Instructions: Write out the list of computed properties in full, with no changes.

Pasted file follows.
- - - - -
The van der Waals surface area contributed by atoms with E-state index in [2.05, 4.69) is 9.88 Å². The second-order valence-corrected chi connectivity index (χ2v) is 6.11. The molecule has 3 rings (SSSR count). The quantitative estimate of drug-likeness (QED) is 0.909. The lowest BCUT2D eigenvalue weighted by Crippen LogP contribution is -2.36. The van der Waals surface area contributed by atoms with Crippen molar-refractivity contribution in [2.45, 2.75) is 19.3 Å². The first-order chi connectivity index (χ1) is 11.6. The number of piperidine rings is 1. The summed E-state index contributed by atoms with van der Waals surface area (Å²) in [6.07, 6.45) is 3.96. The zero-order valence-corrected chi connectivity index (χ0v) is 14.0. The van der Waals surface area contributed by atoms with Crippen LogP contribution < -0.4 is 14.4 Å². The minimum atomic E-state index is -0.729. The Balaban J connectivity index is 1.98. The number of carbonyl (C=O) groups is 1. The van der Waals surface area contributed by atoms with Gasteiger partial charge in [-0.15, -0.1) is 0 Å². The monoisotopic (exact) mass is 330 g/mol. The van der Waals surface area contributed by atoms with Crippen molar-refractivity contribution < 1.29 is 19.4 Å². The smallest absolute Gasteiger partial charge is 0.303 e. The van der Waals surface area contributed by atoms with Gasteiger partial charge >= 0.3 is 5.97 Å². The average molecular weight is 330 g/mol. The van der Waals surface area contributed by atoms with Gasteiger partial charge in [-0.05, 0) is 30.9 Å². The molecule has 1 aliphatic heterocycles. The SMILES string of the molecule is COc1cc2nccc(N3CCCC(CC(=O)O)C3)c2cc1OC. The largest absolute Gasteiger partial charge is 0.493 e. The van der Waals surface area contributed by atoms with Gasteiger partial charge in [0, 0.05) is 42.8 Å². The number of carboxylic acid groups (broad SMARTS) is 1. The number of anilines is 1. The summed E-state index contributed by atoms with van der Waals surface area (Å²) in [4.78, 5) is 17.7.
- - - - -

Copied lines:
The van der Waals surface area contributed by atoms with E-state index in [2.05, 4.69) is 9.88 Å². The second-order valence-corrected chi connectivity index (χ2v) is 6.11. The molecule has 3 rings (SSSR count). The quantitative estimate of drug-likeness (QED) is 0.909. The lowest BCUT2D eigenvalue weighted by Crippen LogP contribution is -2.36. The van der Waals surface area contributed by atoms with Crippen molar-refractivity contribution in [2.45, 2.75) is 19.3 Å². The first-order chi connectivity index (χ1) is 11.6. The number of piperidine rings is 1. The summed E-state index contributed by atoms with van der Waals surface area (Å²) in [6.07, 6.45) is 3.96. The zero-order valence-corrected chi connectivity index (χ0v) is 14.0. The van der Waals surface area contributed by atoms with Crippen LogP contribution < -0.4 is 14.4 Å². The minimum atomic E-state index is -0.729. The Balaban J connectivity index is 1.98. The number of carbonyl (C=O) groups is 1. The van der Waals surface area contributed by atoms with Gasteiger partial charge in [-0.15, -0.1) is 0 Å². The monoisotopic (exact) mass is 330 g/mol. The van der Waals surface area contributed by atoms with Crippen molar-refractivity contribution < 1.29 is 19.4 Å². The smallest absolute Gasteiger partial charge is 0.303 e. The van der Waals surface area contributed by atoms with Gasteiger partial charge >= 0.3 is 5.97 Å². The average molecular weight is 330 g/mol. The van der Waals surface area contributed by atoms with Gasteiger partial charge in [-0.05, 0) is 30.9 Å². The molecule has 1 aliphatic heterocycles. The SMILES string of the molecule is COc1cc2nccc(N3CCCC(CC(=O)O)C3)c2cc1OC. The largest absolute Gasteiger partial charge is 0.493 e. The van der Waals surface area contributed by atoms with Gasteiger partial charge in [0, 0.05) is 42.8 Å². The number of carboxylic acid groups (broad SMARTS) is 1. The number of anilines is 1. The summed E-state index contributed by atoms with van der Waals surface area (Å²) in [4.78, 5) is 17.7.